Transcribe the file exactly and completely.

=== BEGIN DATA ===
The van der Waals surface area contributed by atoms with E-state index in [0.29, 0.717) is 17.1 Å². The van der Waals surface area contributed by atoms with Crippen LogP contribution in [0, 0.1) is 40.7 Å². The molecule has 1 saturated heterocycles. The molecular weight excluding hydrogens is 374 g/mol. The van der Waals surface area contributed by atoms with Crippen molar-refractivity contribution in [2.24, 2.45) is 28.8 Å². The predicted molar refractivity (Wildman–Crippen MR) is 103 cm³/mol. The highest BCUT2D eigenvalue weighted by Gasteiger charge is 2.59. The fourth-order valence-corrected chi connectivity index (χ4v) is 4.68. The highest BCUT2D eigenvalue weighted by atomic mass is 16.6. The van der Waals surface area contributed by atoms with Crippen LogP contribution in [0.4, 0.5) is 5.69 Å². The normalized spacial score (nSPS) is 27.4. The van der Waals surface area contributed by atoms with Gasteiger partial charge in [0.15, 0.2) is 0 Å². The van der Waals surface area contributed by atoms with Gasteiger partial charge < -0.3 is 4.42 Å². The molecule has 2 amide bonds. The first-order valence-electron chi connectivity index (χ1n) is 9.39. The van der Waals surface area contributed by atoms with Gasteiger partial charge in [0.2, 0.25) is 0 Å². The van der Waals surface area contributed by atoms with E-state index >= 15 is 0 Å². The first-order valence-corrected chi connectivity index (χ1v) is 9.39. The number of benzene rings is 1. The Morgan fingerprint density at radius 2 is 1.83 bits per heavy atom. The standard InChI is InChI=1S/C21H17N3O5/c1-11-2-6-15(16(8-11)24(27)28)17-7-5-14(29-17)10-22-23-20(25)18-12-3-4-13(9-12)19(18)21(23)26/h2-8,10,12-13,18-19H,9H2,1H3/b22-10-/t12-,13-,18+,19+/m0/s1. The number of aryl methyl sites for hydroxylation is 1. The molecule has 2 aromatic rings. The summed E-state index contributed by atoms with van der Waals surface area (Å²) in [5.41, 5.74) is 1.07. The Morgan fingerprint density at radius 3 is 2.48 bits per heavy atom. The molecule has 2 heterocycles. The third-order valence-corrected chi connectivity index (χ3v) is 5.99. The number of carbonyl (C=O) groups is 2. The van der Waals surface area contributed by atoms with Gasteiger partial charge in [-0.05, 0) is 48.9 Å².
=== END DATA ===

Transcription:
The van der Waals surface area contributed by atoms with E-state index in [0.29, 0.717) is 17.1 Å². The van der Waals surface area contributed by atoms with Crippen LogP contribution in [0, 0.1) is 40.7 Å². The molecule has 1 saturated heterocycles. The molecular weight excluding hydrogens is 374 g/mol. The van der Waals surface area contributed by atoms with Crippen molar-refractivity contribution in [2.24, 2.45) is 28.8 Å². The predicted molar refractivity (Wildman–Crippen MR) is 103 cm³/mol. The highest BCUT2D eigenvalue weighted by Gasteiger charge is 2.59. The fourth-order valence-corrected chi connectivity index (χ4v) is 4.68. The highest BCUT2D eigenvalue weighted by atomic mass is 16.6. The van der Waals surface area contributed by atoms with Crippen LogP contribution in [0.4, 0.5) is 5.69 Å². The normalized spacial score (nSPS) is 27.4. The van der Waals surface area contributed by atoms with Gasteiger partial charge in [0.15, 0.2) is 0 Å². The van der Waals surface area contributed by atoms with Gasteiger partial charge < -0.3 is 4.42 Å². The molecule has 2 amide bonds. The first-order valence-electron chi connectivity index (χ1n) is 9.39. The van der Waals surface area contributed by atoms with Gasteiger partial charge in [0.2, 0.25) is 0 Å². The van der Waals surface area contributed by atoms with E-state index >= 15 is 0 Å². The first-order valence-corrected chi connectivity index (χ1v) is 9.39. The number of benzene rings is 1. The Morgan fingerprint density at radius 2 is 1.83 bits per heavy atom. The standard InChI is InChI=1S/C21H17N3O5/c1-11-2-6-15(16(8-11)24(27)28)17-7-5-14(29-17)10-22-23-20(25)18-12-3-4-13(9-12)19(18)21(23)26/h2-8,10,12-13,18-19H,9H2,1H3/b22-10-/t12-,13-,18+,19+/m0/s1. The number of aryl methyl sites for hydroxylation is 1. The molecule has 2 aromatic rings. The summed E-state index contributed by atoms with van der Waals surface area (Å²) in [5.41, 5.74) is 1.07. The Morgan fingerprint density at radius 3 is 2.48 bits per heavy atom. The molecule has 2 heterocycles. The third-order valence-corrected chi connectivity index (χ3v) is 5.99. The number of carbonyl (C=O) groups is 2. The van der Waals surface area contributed by atoms with Gasteiger partial charge in [-0.05, 0) is 48.9 Å².